The Common Fund DCCs will contribute a wealth of diverse data sets, spanning basic biology to clinical research, and will work towards making their data more useful alone and in combination with other data sets. The participating DCCs include Extracellular RNA Communication (ExRNA), Gabriella Miller Kids First (Kids First), Genotype-Tissue Expression (GTEx), The Human BioMolecular Atlas Program (HuBMAP), Illuminating the Druggable Genome (IDG), Library of Integrated Network-based Cellular Signatures (LINCS), Metabolomics, and Stimulating Peripheral Activity to Relieve Conditions (SPARC) programs. Their collaborative projects will tackle important challenges in biomedical research and human health, including (but not limited to):

  • Innovative strategies for data-driven treatment planning—coupling drug and small molecule predictions with patient gene activity data to uncover key molecular pathways and help with developing effective treatment strategies, predicting drug responses, identifying the best candidate drugs for specific patients, and tracking disease progression and recovery. Participating DCCs: GTEx, IDG, Kids First, LINCS, Metabolomics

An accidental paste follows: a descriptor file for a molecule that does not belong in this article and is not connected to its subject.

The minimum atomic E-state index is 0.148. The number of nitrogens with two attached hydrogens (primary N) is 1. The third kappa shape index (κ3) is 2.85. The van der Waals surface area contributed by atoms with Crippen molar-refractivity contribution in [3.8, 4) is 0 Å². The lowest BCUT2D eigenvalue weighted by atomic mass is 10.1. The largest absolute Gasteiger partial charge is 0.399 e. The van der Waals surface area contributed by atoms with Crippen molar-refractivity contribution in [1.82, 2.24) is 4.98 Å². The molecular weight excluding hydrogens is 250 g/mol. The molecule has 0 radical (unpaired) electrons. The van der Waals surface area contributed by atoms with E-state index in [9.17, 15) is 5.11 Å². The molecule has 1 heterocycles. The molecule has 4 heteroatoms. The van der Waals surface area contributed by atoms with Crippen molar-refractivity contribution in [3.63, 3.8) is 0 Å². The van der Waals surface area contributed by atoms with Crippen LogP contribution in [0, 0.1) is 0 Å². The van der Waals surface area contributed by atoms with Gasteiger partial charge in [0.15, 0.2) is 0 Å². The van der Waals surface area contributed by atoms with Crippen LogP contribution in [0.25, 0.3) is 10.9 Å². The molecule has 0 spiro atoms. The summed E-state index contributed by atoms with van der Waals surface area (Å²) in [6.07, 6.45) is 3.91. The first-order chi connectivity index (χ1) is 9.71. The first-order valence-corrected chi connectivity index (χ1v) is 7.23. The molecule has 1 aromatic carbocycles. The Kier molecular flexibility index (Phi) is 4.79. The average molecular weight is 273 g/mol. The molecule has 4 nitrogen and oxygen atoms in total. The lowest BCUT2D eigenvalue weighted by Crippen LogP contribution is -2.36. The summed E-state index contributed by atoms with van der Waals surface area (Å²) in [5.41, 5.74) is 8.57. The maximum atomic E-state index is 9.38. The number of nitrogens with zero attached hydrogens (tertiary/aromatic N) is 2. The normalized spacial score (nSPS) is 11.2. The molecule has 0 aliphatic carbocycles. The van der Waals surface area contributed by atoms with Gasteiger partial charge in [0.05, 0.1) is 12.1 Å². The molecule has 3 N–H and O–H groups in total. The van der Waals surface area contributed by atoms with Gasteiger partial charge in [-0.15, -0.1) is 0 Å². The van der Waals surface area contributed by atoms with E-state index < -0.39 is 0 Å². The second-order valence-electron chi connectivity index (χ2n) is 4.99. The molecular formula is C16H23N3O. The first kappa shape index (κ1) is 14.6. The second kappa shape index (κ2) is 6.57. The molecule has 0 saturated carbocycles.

• New drug targets for pediatric cancer treatments—identifying new potential therapeutic targets for specific types of pediatric cancers by comparing the gene activity differences between tumors and healthy organ tissue. Participating DCCs: GTEx, Kids First, LINCS
  • Novel insights into complex conditions—generating multi-layered organ maps that will incorporate genetic mutations, structural birth defects, and gene activity changes during development, to create a powerful tool for studying complex conditions like Down syndrome. Participating DCCs: ExRNA, HuBMAP, Kids First, SPARC
  • Solutions for working with data in the cloud—exploring new ways to combine data sets and discover solutions for working across independent cloud-based platforms. Participating DCCs: ExRNA, GTEx, HuBMAP, IDG, Kids First, LINCS, Metabolomics, SPARC

Demonstrating the value of these data sets, particularly in combination, will help the research community see what kinds of new research questions can be asked of and answered by the data. CFDE will also make the data more accessible through a cloud-based public web portal. As these exciting projects begin, they hold the potential for opening new doors to scientific discovery and informing innovative approaches to improving human health.

Learn more about these CFDE engagement awards by visiting the Funded Research page.